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Journaling for Future Generations May 21, 2014

Posted by lycan librarian in writing.

images        Journaling is something people do for many reasons. Some want to leave a record of their lives for future generations and others claim to journal only for themselves, as a form of therapy. The more you write, the better you get at it, and journaling is a great way to make yourself write regularly. Writing helps the memory, inspires creativity, and makes us aware of our actions and behaviors. But if you are taking the time to record your days, why not bring them vividly to life?

The best way to breathe life into your writing is to think about the five senses. How did things look, taste, smell, sound and feel? When describing an experience, such as a family gathering, leave a record of the day by appealing to the senses. Don’t just report what was eaten. Describe the colors, the presentation, the aromas. Talk about your sticky fingers as you sampled the barbecued chicken leg and report on the tang of the coleslaw that had just a little too much vinegar in it. Even if you write just for yourself, it might bring a smile to your face rereading it and remembering that the past weekend when you had Aunt Martha’s coleslaw and it still made your cheeks pucker. Your observations are the basis of your work; you are presenting the world from your point of view, so take the time to include what you feel as well as what you see.

Include national and historic events for reference. If it effected you, record it. It adds dimension to the time in which you lived. Who knows, your journal may one day become another writer’s reference work, so give them some great material. Fill your journal with those small life details that we think will never change, because they will.  Be honest, because this is the record of you; admit when you’re lonely, depressed, jealous, opinionated, overwhelmed or lazy because it’s the dark times as well as the good ones that will truly reflect who you are and make your life feel real. When we report on everyday tasks, we can easily picture them being done while talking about the present. But future generations will have a greater gift in your journals if they can compare how they do things to how they were done in the past, so throw in those details you take for granted to create a graphic picture for others.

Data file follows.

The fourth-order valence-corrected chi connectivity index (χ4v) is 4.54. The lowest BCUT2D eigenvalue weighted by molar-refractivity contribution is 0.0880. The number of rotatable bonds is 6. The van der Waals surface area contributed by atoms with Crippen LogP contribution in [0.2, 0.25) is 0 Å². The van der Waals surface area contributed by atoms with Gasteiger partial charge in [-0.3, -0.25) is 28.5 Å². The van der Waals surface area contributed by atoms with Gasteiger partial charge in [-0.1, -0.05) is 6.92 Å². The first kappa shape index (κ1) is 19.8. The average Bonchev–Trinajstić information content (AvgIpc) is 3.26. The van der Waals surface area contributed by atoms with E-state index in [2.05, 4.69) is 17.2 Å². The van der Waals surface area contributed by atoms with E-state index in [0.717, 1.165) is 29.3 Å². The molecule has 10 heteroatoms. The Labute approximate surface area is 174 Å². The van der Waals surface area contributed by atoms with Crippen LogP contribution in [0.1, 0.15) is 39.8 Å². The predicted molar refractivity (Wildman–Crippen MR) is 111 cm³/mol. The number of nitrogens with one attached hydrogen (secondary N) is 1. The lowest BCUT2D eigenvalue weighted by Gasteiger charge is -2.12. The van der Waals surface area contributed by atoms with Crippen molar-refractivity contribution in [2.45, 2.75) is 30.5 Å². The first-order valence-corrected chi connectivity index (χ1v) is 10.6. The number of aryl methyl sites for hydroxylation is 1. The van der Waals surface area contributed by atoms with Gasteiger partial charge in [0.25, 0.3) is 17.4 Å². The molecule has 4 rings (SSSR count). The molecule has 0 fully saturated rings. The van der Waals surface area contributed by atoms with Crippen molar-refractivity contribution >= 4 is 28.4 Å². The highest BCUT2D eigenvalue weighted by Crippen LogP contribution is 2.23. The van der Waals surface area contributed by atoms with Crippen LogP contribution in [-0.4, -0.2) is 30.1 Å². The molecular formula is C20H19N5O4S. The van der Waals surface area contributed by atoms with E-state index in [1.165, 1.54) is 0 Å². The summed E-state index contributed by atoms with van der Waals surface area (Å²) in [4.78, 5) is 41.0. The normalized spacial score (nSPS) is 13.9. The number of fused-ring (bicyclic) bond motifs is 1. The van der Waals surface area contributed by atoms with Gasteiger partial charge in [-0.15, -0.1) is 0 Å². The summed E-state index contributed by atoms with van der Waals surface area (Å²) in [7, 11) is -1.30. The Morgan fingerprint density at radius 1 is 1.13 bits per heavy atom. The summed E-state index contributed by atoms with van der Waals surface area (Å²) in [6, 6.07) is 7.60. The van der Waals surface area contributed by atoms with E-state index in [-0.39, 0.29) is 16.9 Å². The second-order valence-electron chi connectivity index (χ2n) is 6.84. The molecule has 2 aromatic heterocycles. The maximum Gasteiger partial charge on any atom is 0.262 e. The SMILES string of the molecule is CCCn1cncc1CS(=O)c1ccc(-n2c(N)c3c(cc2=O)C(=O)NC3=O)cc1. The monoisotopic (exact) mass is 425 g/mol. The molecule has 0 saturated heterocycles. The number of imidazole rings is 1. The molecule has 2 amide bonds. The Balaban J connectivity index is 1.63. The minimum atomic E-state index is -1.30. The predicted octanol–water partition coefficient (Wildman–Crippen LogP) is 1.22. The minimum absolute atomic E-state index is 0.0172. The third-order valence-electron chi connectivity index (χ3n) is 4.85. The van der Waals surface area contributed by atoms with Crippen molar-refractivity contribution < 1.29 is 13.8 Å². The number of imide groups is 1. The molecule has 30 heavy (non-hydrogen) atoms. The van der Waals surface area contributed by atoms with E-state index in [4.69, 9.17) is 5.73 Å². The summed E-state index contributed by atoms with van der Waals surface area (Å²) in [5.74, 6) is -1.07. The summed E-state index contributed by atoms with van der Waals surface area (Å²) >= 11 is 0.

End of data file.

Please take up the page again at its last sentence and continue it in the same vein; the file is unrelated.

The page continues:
If something impresses you, share it. Describe that cloudy sky and the feel of the wind as it shifted from warm to cool. Did the wind howl as it picked up? Did the dresses and shirts look like dancing phantoms as you hurried to pluck them from the clothes line and get them inside? There is a thrill for both writer and reader when words strike a chord and bring vivid pictures to mind, and using lyrical sentences can bring the past back into the present. But remember that you don’t always have to use prose. Draw a picture, create a map or write a poem.

Taking just a little extra effort to include more details will round out your journal. It will help you by forcing you to see things you might not otherwise notice, thereby instilling feelings of wonder and gratitude. For future generations, it will bridge the years and make them realize, all at once, how much things have changed and how much they haven’t changed at all.



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